Health

Spoonie Spotlight: Katrina

Spoonie Spotlight is my way to use my platform to share the stories of others living with arthritis or an arthritis-related condition. The point is to share the realities of living with arthritis and to make others’ voices heard. (New posts every 2 weeks.) If you would like to participate, fill out the form!

What’s your diagnosis?

Fibromyalgia (Also anxiety/depression)

When were you diagnosed?

About 2 years ago in October, first semester of college

How long have you had symptoms?

probably 4 or 5 years.

Have you been limited in any way from your illness? If so, how?

Yes; socially, academically, physically, and emotionally.

What’s your story?

I was diagnosed with Fibromyalgia my within the first 3 months of college, which I believe was the catalyst for my symptoms. Like most Spoonies, my whole word was turned upside down, suddenly the symptoms I could not explain had a word, and new ones started cropping up. While trying to adjust to college life, being away from home for the first time, I had suddenly gained a new identity, and new challenges. I am going to be part of a peer-health educator program at my college this fall, to be trained as a liaison between the student body and health services department. I will be certified to run programming on something related to health, and I am choosing to raise awareness about chronic illnesses like Firomyalgia and other similar conditions. Despite my illness I still work as a babysitter, participated in Student Senate and continue to try and push through. I am pursuing my masters in Education as part of a 5-year program at my college.
I will admit I am uncertain and afraid of what lies ahead for me, there are many unknowns, and many things I have not had to confront yet. I feel blessed at times knowing that my health could be worse, but also am hopeful for more research and more awareness to make my life, and the life of my fellow fibromyalgia fighters, easier and brighter.

How has your illness changed your life?

It has made me more introspective, more in-tune to what I need both emotionally and health-wise, and given me a renewed sense of compassion.

Katrina

What are your goals for the future? (Not related to your health)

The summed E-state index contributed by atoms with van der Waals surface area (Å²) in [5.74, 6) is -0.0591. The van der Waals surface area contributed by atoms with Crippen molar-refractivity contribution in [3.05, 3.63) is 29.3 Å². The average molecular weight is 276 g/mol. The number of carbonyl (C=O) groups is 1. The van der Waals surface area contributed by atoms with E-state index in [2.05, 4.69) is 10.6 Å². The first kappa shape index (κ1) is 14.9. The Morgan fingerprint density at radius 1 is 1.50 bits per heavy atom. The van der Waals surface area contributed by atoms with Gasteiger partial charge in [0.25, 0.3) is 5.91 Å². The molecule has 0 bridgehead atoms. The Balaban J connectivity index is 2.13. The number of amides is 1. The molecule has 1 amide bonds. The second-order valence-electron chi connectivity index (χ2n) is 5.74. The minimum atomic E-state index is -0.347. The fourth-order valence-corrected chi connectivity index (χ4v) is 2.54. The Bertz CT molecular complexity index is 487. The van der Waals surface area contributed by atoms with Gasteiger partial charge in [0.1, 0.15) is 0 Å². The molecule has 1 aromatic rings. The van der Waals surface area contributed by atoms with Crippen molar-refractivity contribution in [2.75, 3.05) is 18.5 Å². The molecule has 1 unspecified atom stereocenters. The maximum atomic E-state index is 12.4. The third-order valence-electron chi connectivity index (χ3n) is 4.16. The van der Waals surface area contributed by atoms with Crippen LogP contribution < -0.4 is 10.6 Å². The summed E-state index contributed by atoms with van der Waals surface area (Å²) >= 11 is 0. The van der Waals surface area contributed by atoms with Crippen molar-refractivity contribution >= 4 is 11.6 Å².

This year I want to raise awareness about chronic illness, serve again on student senate, explore more of NYC that my college is located near, travel to London.
I want to have a family, earn my masters, and find fulfillment in doing a job that I love, whatever it is.

What are your goals for the future? (Health related)

I want to be able to exercise without immense pain. I want to be able to clean my living space without it being a totally exhausting ordeal. I want to be able to travel. I want say goodbye to debilitating headaches and sharp stabbing pains that disrupt my sleep. And I want to be able to live the life I have always dreamed about, recognizing that it might look a little differently that I originally imagined it.

Do you consider yourself handicapped or disabled? Why or why not?

I struggle very much with this question. When I was younger I attended a Quaker friends school, where there were about two kids per class who had various special needs, and many were physically handicapped. My grandmother has Parkinson’s¬†disease. So I have been around people with disabilities that are often more severe that mine my whole life, so to call myself handicapped or disabled seems strange and untrue. I think that I push myself too hard sometimes, and refuse to accept help I need because there is something I believe I should be able to do. I prefer to think of myself as dealing with challenges to my mobility and lifestyle, rather than perhaps taking away services for those who often visibly need them more. I believe that those with chronic illness who do not use a mobility aid often have an added layer of self consciousness around their ‘invisible’ disability; at least in my experience.

What would you like readers to take from your experience?

It is important to give yourself time and space to grieve for the life you do not have, otherwise how will you revel in the wonderful life you do have. However tough things may seem, there is path through, you just may have to look a little harder. It is difficult, but vital, to find the humor in your illness, even when it seems all doom and gloom. And most importantly of all, take care of yourself, but don’t wear yourself even more stressing over it. It doesn’t matter if you can lift 50 pounds or barely 1, you are strong and capable, and anyone who judges you or thinks differently doesn’t matter.

 

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